Hedging Balance Sheet Risk: Going From Good to Great

In some respects, Treasury has a dual burden where Balance Sheet hedging is concerned. Not only does the typical Treasury professional need to understand currency markets and derivatives, but he or she is often responsible for explaining the results of a hedge program – which are almost 100 percent dependent on the way in which transactions are recorded at their firm.

A “good” Treasury professional will try to gather the right exposures and exposure forecasts for Balance Sheet hedging. They might have a relatively solid understanding of the business model, seasonality and other aspects of the business. But to truly move from being an average to a great hedger of Balance Sheet risk, one needs to fully understand the subtle nuances impacting that exposure type.

We’ll start with a quick anecdote. A company once hedged a BRL-denominated tax liability on a U.S. set of books. This sounds reasonable since a tax liability is a monetary liability for which re-measurement should be applied and an FX gain/loss should have resulted. When analyzing the performance of that hedge, it was quickly realized that the derivative performed as expected, but there was no offset from the exposure. As they dug into the reasons why the liability had not been re-measured, it turned out that this particular exposure belonged to the Brazilian (local functional) subsidiary and the amount was accrued in the U.S. on its behalf. So what was thought to be a Balance Sheet exposure turned out not to be at all. We share this example as a reminder that even when you have identified the exposures for your company, a complete understanding of the risk profile is needed to become “great” at hedging it.

When hedging certain Balance Sheet exposures, there are several common pitfalls avoid. A good example of this is a foreign-denominated accrued liability. This is an exposure that needs to be hedged, but the reversing nature of an accrual can throw the hedge’s performance (or perception thereof) off. When an accrual is Balance Sheet hedged, the change in value of the derivative from the hedge rate to each month end’s balance sheet rate impacts the FX gain/loss line. The rules for the accrual should be the same. What we see happening, however, is that the accrual typically reverses out and is re-booked at a new rate in the following month. The result is that the change in rates on the accrual becomes pushed from FX into operating expense, while the offsetting derivative continues to impact the FX line. Treasury either needs to explain this “geography” miss (a difficult proposition) or work with Accounting to maintain an appropriate accrual exchange rate.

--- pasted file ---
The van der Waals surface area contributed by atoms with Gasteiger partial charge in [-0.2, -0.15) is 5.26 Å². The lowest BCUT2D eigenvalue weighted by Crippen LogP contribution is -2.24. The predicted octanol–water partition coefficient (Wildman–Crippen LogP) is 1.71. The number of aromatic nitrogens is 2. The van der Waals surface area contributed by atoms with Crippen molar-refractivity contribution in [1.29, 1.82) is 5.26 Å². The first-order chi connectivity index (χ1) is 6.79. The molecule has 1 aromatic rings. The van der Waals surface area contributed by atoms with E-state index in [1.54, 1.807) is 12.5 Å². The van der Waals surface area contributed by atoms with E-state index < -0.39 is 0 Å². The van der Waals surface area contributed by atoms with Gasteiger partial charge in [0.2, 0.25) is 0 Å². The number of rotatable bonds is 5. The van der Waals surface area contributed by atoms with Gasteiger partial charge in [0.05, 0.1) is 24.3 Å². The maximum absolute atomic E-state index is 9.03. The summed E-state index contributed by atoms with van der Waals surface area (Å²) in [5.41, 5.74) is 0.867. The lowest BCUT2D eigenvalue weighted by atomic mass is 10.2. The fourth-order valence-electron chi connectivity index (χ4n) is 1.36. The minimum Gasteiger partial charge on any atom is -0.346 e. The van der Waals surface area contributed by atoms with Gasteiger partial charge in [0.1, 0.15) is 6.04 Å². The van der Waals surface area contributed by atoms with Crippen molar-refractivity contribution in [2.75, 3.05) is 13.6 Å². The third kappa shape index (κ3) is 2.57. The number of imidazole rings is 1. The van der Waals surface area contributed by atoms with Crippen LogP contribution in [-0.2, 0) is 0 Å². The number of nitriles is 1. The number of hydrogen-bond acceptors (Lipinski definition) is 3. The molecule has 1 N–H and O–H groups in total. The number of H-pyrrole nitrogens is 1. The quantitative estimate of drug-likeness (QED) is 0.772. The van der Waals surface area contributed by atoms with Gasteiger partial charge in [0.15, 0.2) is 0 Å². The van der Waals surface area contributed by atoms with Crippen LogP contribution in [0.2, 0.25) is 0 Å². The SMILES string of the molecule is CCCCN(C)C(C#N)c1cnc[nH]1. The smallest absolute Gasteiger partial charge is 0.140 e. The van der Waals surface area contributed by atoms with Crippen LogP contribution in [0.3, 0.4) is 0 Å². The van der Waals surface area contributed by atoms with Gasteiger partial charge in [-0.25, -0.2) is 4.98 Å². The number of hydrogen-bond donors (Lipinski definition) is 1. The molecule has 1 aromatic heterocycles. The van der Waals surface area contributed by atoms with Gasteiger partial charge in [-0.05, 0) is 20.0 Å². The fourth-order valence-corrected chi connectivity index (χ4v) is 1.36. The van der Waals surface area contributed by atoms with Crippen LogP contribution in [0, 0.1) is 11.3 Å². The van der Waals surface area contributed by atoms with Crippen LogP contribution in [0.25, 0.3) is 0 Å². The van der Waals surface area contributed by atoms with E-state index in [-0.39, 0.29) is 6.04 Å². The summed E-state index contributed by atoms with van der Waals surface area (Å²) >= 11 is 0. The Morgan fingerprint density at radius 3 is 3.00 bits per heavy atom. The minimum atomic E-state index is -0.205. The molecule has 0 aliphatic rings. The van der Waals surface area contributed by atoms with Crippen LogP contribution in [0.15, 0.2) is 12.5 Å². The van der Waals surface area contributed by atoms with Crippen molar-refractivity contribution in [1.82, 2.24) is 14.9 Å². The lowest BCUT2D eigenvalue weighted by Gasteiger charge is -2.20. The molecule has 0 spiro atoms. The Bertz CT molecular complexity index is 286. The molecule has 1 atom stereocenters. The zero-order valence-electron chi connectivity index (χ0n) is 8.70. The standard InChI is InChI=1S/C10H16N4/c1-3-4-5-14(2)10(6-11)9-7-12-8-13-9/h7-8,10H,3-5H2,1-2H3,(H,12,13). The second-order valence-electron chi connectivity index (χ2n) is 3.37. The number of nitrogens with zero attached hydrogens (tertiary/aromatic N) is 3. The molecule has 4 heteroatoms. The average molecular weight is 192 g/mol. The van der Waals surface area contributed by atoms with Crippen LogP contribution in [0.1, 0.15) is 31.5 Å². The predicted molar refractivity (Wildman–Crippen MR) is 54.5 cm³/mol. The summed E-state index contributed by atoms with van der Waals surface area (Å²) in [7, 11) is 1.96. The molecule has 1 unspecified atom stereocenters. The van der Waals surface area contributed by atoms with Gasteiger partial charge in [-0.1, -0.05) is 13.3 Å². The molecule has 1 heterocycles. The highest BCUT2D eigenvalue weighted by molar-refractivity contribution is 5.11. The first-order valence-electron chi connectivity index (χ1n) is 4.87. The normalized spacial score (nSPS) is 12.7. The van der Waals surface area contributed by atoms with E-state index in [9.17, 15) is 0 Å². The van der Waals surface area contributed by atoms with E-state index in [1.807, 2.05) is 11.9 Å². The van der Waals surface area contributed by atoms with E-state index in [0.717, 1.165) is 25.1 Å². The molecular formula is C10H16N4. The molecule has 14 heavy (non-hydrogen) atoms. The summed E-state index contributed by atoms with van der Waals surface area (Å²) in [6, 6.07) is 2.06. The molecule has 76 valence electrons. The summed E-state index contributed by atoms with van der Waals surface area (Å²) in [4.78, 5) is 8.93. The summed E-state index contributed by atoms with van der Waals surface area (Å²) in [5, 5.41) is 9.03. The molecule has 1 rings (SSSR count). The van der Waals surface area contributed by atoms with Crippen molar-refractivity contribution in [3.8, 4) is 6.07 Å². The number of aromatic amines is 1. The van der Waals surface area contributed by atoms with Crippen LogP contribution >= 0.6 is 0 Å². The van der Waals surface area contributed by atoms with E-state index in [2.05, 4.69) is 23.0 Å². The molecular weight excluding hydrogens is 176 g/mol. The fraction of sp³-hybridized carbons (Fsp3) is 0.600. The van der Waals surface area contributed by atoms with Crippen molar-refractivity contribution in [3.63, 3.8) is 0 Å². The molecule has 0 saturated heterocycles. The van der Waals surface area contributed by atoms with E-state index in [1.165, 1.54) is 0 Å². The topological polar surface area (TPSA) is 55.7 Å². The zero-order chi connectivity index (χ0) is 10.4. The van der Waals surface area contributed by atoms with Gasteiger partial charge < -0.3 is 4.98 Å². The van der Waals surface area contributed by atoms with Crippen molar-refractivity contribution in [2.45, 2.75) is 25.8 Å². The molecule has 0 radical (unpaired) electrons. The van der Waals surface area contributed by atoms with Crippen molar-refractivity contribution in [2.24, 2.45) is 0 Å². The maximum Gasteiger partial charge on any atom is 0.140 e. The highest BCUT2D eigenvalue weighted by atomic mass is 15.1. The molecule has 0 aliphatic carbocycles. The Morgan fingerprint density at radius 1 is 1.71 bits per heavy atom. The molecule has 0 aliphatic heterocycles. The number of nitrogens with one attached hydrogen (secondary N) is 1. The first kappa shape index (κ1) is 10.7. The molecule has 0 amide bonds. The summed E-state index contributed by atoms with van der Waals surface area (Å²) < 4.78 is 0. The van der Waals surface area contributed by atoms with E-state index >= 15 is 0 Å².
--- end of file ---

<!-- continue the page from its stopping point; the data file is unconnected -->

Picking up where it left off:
A ghost or shadow balance is another key miss. Nearly all companies encounter this at some point. A shadow balance is a balance in the ERP system, like a VAT payable in EUR that was cleared in another currency, such as USD. In this case, if one were to pull exposures by transaction currency, the EUR payable would look like it still existed. It might even be hedged by Treasury… but hopefully not, because that exposure would be gone and it would be a closed transaction.

The result of hedging a shadow balance is that the company begins risking real cash flows on closed transactions via derivative settlements. Even if the company doesn’t hedge the closed exposures, EPS is probably wrong due to unnecessary re-measurement. Performing an analysis of risky accounts is the best way to go from good to great. Accounts such as receivables, cash accounts and VAT accounts (among others) are susceptible to having a shadow balance. By running a trial balance by transaction currency, one can spot large credits in one direction and currency and large debits in another; a telltale sign of shadow balances. To be great, Treasury needs to understand this concept and help Accounting clear those old balances. For accounting to be a great partner, they should be reconciling account balances by currency.

Finally, to truly be exceptional, there needs to be a feedback loop in reporting on the hedge results. There also needs to be a solid understanding of the reasons for residual FX gain/loss when the risk was thought to have been hedged away. We suggest an attribution analysis to uncover the size and sources of any “misses” in the hedge program. Examples include forward points, under- or over-hedging and material un-managed currency conversions. There are two ways to achieve this level of performance reporting. The analysis can be processed by hand, which can be exhausting and time consuming, or technology, such as CapellaFX, can be leveraged to help quicken and ease the analysis. Either way, knowing exactly why there is residual FX gain/loss is a key driver to improving the hedge program in the next hedge cycle and beyond.